I would say that we need to be careful when we do say things are error. Some erroneous doctrines are more grievous than others. For instance, women serving as teachers or even pastors in the church is a clear violation of the Word. However, the truth about eschatology is that there are a multitude of views out there that claim to be able to back up what they believe with Scripture.

I will say that I would not attend a church with women teachers as this distorts God's plan for the church. But on the other hand, I do not think eschatology is a point to break fellowship over. You may not want to attend MacArthur's church if you are not dispensational in your eschatology, even though most of the doctrine in his church is right on Biblically. I would not have a problem at all fellowshipping with Grace Community Church. I would have a problem going to any church with a woman pastor - I would not even visit.

The key is that as we identify error, we need to be careful how we talk about it to others. Especially because we are all still growing spiritually and none of us has arrived at the knowledge of all truth!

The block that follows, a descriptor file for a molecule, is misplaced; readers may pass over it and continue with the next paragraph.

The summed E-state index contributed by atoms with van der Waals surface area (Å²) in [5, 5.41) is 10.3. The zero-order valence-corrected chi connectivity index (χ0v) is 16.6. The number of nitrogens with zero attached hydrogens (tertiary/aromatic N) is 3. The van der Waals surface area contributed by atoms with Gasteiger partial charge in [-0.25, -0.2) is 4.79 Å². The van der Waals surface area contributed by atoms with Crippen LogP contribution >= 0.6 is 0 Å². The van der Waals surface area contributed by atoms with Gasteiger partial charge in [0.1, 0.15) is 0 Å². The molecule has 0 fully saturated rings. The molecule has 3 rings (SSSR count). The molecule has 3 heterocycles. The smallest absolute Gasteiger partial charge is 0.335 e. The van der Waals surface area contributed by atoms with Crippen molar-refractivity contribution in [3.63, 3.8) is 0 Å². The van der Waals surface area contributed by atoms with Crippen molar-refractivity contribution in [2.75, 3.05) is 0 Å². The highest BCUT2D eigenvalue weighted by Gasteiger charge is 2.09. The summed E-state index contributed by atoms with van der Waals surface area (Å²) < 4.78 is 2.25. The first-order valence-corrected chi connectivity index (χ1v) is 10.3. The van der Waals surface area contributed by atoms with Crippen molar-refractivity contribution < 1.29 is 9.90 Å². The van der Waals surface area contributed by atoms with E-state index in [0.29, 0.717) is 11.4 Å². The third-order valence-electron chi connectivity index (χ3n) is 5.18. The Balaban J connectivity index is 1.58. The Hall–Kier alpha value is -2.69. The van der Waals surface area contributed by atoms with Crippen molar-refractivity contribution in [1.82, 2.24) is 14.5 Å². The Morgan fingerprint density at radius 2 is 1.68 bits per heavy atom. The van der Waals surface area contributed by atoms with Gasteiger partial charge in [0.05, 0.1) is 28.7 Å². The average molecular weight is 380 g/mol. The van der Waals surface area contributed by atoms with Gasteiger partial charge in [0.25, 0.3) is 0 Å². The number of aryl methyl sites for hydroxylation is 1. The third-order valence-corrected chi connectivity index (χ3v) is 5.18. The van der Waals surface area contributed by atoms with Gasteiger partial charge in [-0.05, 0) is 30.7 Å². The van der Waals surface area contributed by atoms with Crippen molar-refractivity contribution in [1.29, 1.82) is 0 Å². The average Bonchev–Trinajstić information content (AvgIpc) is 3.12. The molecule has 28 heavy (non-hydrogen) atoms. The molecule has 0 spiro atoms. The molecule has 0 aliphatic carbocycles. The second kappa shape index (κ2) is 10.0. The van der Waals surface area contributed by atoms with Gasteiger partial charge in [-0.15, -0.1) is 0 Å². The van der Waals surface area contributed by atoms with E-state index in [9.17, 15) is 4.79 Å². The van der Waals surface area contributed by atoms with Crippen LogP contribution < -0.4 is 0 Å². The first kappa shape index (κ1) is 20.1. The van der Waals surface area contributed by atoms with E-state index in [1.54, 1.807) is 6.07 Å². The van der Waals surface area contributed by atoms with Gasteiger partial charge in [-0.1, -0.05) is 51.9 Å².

Phillip
 

blhowes

Puritan Board Professor
I've heard it said that there won't be any women in heaven. The argument was based on Revelation 8:1. The logic of the argument is difficult to refute.

:lol:

(sorry, couldn't resist),
Bob

[Edited on 7-7-2003 by blhowes]
 

Ex Nihilo

Puritan Board Senior
[quote:34cb0fd498]I've heard it said that there won't be any women in heaven. The argument was based on Revelation 8:1. The logic of the argument is difficult to refute.

:lol:

(sorry, couldn't resist),
Bob

[Edited on 7-7-2003 by blhowes][/quote:34cb0fd498]

I think what we have to keep in mind here is that John is speaking in the past tense. Clearly, the situation would be expected to change in the future. :rolleyes:

[quote:34cb0fd498]The Bible is clear that women can be used to instruct men, even in matters of the faith![/quote:34cb0fd498]